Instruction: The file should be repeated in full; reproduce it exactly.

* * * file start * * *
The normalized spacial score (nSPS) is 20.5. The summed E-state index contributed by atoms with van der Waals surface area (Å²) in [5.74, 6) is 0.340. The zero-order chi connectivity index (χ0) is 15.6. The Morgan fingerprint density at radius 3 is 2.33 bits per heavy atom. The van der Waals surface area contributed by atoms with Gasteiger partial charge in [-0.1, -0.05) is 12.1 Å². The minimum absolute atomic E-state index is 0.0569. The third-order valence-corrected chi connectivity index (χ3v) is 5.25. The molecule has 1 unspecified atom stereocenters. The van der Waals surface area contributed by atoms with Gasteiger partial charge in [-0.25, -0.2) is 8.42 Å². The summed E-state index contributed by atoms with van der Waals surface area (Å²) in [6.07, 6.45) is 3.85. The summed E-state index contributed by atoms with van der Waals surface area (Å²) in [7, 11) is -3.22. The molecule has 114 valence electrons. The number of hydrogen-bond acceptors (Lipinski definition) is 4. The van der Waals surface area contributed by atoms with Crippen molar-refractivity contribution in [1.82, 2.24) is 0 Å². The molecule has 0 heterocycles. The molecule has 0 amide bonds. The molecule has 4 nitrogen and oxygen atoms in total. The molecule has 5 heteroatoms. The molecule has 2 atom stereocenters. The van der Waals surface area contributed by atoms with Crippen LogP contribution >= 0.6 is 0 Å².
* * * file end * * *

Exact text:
The normalized spacial score (nSPS) is 20.5. The summed E-state index contributed by atoms with van der Waals surface area (Å²) in [5.74, 6) is 0.340. The zero-order chi connectivity index (χ0) is 15.6. The Morgan fingerprint density at radius 3 is 2.33 bits per heavy atom. The van der Waals surface area contributed by atoms with Gasteiger partial charge in [-0.1, -0.05) is 12.1 Å². The minimum absolute atomic E-state index is 0.0569. The third-order valence-corrected chi connectivity index (χ3v) is 5.25. The molecule has 1 unspecified atom stereocenters. The van der Waals surface area contributed by atoms with Gasteiger partial charge in [-0.25, -0.2) is 8.42 Å². The summed E-state index contributed by atoms with van der Waals surface area (Å²) in [6.07, 6.45) is 3.85. The summed E-state index contributed by atoms with van der Waals surface area (Å²) in [7, 11) is -3.22. The molecule has 114 valence electrons. The number of hydrogen-bond acceptors (Lipinski definition) is 4. The van der Waals surface area contributed by atoms with Crippen molar-refractivity contribution in [1.82, 2.24) is 0 Å². The molecule has 0 heterocycles. The molecule has 0 amide bonds. The molecule has 4 nitrogen and oxygen atoms in total. The molecule has 5 heteroatoms. The molecule has 2 atom stereocenters. The van der Waals surface area contributed by atoms with Crippen LogP contribution >= 0.6 is 0 Å².